Callirrhoe (IPA: /kəˈlɪroʊi/, ka-leer'-oe-ee, Greek Καλλιρρόη) (Jupiter XVII) is one of Jupiter's outermost named natural satellites. It was discovered by Spacewatch on October 6, 1999 and originally designated as an asteroid (1999 UX18). It was discovered to be in orbit around Jupiter by Tim Spahr on July 18, 2000, and then given the designation S/1999 J 1.
Callirrhoe is about 8.6 kilometres in diameter, and orbits Jupiter at an average distance of 24,356 Mm in 776.543 days, at an inclination of 141° to the ecliptic (132° to Jupiter's equator), in a retrograde direction and with an eccentricity of 0.264.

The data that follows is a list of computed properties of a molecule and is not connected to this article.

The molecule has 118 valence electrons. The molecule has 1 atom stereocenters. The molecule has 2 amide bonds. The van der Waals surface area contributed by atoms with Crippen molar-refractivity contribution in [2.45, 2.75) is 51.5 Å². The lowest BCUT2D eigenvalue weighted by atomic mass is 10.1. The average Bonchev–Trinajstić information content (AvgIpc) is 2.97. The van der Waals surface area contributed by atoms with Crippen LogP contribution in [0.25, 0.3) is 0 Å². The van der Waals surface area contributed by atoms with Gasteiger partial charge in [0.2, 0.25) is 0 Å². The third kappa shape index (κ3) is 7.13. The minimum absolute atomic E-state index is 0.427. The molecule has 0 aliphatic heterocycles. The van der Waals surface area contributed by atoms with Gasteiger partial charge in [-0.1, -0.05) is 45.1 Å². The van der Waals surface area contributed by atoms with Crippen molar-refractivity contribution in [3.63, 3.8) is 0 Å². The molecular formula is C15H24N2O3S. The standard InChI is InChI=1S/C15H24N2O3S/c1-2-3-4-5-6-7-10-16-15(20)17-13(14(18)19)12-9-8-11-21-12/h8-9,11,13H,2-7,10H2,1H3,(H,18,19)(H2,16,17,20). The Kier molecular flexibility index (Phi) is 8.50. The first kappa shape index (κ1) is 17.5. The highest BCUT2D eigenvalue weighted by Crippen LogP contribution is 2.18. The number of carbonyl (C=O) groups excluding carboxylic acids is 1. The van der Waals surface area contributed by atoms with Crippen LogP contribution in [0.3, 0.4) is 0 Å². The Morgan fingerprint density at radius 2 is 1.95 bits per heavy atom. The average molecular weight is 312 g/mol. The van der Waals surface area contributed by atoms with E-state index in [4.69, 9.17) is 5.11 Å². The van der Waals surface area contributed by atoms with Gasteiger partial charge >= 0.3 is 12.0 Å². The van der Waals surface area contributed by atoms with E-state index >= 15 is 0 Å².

It belongs to the Pasiphaë group, irregular retrograde moons orbiting Jupiter at distances ranging between 22.8 and 24.1 Gm, and with inclinations ranging between 144.5° and 158.3°.
... | Autonoe | Callirrhoe | Megaclite | ...
Jupiter's natural satellites
Inner satellites | Galilean moons: Io, Europa, Ganymede, and Callisto | Themisto | Himalia group | Carpo | S/2003 J 12 | Ananke group | Carme group | Pasiphaë group | S/2003 J 2
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